The most dismal account of the January uprising in Egypt came from within.
Egyptian Nobel Peace Prize winner Mohamed ElBaradei said that Egypt “is on the list of failed states”. He added that the Arab world is “a collection of failed states who add nothing to humanity or science” because “people were taught not to think or to act, and were consistently given an inferior education”.
Gulf businessman Omar Alghanim notes that the employment pool in the Arab world “is not at all what’s needed in the global economy”. Countries can languish for only so long before they have to face reality. Egypt and Syria are now facing reality, a reality whose seeds were sown by dictatorial leaders who saw it fit to keep the majority of their people subjugated.
This is nothing new nor is it unique to the Arab world. It was the failed policy of Mexico’s Institutional Revolutionary Party in the 1930s.
As the world’s largest importer of wheat Egypt is beholden to foreign suppliers for roughly half of her total food consumption. Poor economic performance coupled with the changing diet of her more prosperous East Asian counterparts has spelt disaster. As the Chinese and Indians consume more protein they are effectively pricing grain out of the reach of oil-importing Arab countries.
Higher demand for protein means higher demand for grain which means a higher price for grain. Egypt can no longer adequately feed her people because she cannot adjust to price fluctuations. According to a 2009 World Bank report on Arab food security, “Arab countries are very vulnerable to fluctuations in international commodity markets because they are heavily dependent on imported food. Arab countries are the largest importers of cereal in the world. Most import at least 50 percent of the food calories they consume.”
Jesuit Father Samir Khalil Samir, a native Egyptian suggests that the Muslim Brotherhood weakened the Egyptian economy:
“There was a shortage of food, and they sold the petrol or gave it to Gaza. I was there in April, and you’d see queues of 1km of cars waiting three, five or eight hours to get provisions.” Thomas Friedman of The New York Times visited Cairo in June and watched as people waited for subsidised bread. Many left hungry.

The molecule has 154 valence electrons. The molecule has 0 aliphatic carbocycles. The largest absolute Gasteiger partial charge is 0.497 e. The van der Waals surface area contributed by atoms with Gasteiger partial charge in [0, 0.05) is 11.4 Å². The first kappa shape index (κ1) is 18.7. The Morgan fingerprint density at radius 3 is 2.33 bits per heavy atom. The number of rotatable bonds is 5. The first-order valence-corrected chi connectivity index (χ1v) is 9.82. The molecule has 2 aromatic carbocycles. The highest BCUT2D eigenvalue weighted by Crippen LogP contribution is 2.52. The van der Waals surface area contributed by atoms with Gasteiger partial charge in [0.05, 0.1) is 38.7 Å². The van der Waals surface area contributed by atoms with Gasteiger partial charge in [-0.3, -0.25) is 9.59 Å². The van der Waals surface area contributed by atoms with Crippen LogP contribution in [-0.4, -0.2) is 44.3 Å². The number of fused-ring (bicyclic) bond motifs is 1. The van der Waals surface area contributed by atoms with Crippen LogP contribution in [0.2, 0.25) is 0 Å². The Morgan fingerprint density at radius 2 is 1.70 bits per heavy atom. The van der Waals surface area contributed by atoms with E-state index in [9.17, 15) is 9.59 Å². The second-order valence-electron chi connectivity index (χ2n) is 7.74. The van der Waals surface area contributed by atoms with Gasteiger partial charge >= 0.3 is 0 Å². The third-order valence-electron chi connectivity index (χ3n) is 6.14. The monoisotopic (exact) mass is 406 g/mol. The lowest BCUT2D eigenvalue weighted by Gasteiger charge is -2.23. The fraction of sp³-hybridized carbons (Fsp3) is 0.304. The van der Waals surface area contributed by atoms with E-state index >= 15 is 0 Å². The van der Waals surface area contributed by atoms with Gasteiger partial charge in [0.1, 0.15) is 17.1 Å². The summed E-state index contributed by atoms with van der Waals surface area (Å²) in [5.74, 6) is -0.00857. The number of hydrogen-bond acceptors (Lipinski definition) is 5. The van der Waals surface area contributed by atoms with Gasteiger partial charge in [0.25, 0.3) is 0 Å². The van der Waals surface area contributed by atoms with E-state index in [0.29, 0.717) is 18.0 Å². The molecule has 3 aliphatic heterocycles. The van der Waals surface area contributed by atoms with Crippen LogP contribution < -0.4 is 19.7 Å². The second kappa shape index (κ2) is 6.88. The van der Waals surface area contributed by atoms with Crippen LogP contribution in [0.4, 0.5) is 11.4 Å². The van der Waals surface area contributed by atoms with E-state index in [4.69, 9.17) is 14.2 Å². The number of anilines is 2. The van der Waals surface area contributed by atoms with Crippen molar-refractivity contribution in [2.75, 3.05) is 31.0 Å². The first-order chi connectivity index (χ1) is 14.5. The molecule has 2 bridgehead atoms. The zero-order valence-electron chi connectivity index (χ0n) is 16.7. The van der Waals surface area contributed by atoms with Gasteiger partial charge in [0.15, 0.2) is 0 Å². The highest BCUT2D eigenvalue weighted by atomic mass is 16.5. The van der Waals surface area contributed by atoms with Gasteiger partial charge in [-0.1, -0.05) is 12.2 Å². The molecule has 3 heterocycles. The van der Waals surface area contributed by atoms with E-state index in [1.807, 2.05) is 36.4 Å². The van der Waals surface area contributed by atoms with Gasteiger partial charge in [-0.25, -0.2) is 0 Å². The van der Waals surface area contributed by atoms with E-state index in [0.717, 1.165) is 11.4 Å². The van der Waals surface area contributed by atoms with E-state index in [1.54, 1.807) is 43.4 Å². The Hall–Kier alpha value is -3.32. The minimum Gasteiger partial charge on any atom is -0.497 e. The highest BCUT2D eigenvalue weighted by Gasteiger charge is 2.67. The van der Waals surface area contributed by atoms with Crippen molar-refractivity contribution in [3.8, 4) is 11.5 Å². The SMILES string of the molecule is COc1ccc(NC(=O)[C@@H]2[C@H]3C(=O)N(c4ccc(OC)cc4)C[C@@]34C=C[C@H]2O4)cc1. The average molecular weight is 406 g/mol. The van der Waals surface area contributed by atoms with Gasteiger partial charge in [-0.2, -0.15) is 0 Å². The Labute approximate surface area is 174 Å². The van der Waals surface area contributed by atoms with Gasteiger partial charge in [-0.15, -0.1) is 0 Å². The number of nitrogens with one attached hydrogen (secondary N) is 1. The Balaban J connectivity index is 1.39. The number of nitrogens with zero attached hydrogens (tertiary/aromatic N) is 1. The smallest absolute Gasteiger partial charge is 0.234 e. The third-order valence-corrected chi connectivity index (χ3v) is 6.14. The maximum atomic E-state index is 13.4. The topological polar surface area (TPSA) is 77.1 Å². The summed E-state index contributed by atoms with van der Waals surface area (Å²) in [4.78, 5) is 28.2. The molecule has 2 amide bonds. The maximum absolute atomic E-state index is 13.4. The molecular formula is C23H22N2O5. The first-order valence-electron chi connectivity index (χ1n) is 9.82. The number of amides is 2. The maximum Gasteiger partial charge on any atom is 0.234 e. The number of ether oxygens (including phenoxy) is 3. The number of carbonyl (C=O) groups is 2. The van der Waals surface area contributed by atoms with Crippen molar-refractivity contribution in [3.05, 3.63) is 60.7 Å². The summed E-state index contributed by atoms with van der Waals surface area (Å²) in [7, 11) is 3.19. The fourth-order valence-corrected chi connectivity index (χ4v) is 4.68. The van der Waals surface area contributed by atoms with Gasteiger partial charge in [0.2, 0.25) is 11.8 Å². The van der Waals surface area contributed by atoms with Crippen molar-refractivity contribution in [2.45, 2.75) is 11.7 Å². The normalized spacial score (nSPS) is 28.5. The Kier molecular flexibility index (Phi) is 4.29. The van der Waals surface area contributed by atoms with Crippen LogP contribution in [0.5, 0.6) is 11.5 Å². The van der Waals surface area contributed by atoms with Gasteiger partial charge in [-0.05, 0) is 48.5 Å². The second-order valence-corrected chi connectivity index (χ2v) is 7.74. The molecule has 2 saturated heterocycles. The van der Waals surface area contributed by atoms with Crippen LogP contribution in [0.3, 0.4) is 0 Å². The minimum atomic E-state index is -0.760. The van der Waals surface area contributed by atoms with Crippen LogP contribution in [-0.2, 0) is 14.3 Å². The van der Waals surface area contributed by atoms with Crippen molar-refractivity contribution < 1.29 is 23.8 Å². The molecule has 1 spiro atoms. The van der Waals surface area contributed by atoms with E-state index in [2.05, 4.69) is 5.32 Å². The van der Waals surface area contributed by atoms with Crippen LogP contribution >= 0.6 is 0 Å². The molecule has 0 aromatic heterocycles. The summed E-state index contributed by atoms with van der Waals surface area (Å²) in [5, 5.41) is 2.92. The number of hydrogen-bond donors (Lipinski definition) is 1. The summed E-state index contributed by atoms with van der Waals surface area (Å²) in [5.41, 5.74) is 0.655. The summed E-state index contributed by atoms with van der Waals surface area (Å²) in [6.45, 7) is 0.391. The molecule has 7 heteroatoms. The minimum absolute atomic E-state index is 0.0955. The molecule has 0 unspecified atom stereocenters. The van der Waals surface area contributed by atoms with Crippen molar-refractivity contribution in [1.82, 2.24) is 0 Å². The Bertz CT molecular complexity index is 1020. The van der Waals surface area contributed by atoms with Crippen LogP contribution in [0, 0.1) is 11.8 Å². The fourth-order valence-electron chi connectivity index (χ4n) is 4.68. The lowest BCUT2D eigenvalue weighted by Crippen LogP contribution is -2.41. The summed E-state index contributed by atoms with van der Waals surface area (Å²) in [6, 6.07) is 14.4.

Syria is also hungry. Paul Rivlin of Tel Aviv University explains the consequences of the liberalisation of the Syrian agricultural sector in a 2011 study. He notes that Syrian agriculture is suffering from the country’s move to a “social market economy”.
It had a devastating effect on small farmers who account for about 20 per cent of Syria’s GDP and workforce. These farmers were no longer in a position to grow enough food or earn enough money to feed their families. In May 2010, the UN Food and Agriculture Organisation warned of widespread starvation, adding: “Continuing unrest in Syria will not only affect economic growth but could disrupt food distribution channels leading to severe localized shortages in main markets.”
Mexico faced her reality in the form of the 1980s debt crisis. The policy of deliberately subjugating people had stopped working. It has now stopped working in Egypt and Syria, but with one major difference. Unlike the Mexicans who could go, nay, flee to America, the Egyptians and Syrians have nowhere to go to improve their lot.
The change must therefore come from within. Egypt and Syria have to make the transition to modern economies. The numbers are mind boggling. According to the IMF in May 2011, “the external financing needs of the region’s oil importers is projected to exceed $160 billion during 2011-13”. Egypt can hardly rely on tourism.
As a piece in the Los Angeles Times put it, the pyramids are quiet and the hotels empty. No sensible person will invest or visit a country where extremists rule the roost. India, Sri Lanka and especially China, whose economy grew by nine per cent between 1978 ad 1995, are examples of countries who, once they relaxed government (or dictatorial) control of their economies experienced economic upturn.
If nothing changes the rest of the world will quickly realise the truth of one of Spengler’s universal laws — Nothing is more dangerous than a civilisation that has only just discovered it is dying.
— Adrian Sobers
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